New EVH book

Writer/musician has written and published a new book on Edward Van Halen. It's pretty large and features some interesting sections concerning Edward's musicianship. 

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Allen G.

Steve’s book is great. It’s certainly an indispensable work that stands with Brad Tolinski and Chris Gill’s ‘Eruption: Conversations With Eddie Van Halen’ and Greg Renoff’s ‘Van Halen Rising’ and ‘Ted Templeman: A Platinum Producer’s Life In Music’. 

I found it fascinating to hear what Steve was thinking at the time of these interviews, his insecurities and his reading of those around Edward. It’s not a book for that odd brand of fan that puts Ed on a pedestal on which he never belonged. The guy was just a human being after all. Also, one has to have perspective on the times, the place and circumstances that Steve chronicles here. Everybody drank and did drugs…LOTS of cocaine. And almost no one had a clue that any of it was harmful. 

Full disclosure…Steve is friendly with lots of people in the online Van Halen community, myself included. I‘ve been helping him transcribe unedited audio interviews to text which is a very long and laborious process, but I feel it’s worth the trouble to get these things available to the public and especially to the hardcore fans. In fact, I’ll soon post one on this forum that I recently completed that is good fun.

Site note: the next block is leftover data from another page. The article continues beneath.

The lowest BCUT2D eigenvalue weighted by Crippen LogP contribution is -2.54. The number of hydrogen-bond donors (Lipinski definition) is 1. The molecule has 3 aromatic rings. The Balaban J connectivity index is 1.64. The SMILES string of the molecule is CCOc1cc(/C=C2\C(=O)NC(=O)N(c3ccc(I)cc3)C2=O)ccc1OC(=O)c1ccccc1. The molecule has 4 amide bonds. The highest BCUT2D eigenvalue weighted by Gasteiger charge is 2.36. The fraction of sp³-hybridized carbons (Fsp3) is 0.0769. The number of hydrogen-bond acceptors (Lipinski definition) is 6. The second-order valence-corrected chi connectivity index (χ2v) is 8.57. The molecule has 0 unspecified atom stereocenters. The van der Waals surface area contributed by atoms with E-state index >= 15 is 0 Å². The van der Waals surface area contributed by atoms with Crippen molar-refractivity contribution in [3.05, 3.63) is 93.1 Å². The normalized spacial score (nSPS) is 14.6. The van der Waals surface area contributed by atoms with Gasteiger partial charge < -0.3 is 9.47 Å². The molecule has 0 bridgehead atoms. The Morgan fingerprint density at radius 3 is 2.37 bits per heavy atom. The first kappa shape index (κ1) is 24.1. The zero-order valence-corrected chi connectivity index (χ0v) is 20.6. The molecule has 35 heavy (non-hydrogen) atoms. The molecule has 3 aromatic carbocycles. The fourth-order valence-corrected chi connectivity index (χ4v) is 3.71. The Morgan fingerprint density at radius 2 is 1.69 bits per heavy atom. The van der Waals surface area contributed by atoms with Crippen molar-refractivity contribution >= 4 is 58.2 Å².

At any rate, I hope more people are able to get ‘Tonechaser’. It is a self-published work without the blessing of the family and it is tough to get it to the eyeballs of a larger audience. I can only give my recommendation to get it, for whatever that’s worth. It’s good fun and an important work.

David McCain

I certainly enjoyed reading it, several times in fact. What I thought was VERY interesting was the progression of Edward becoming more famous through the 80s and how that affected his relationships with friends/family and even journalists like Rosen. In a way, I think it's more of a book on the warnings of being a celebrity while trying to live at a normal pace in life. Edward had his demons, no doubt. But, like Gary Cherone mentioned in Gill's/Tolinksi's VH book, Edward's drinking was probably more to give Ed some semblance of peace in a world where his music was a CONSTANT and consistent force to reckon with. 


Still a wonderful book and Rosen really captured Edward's humanity through it.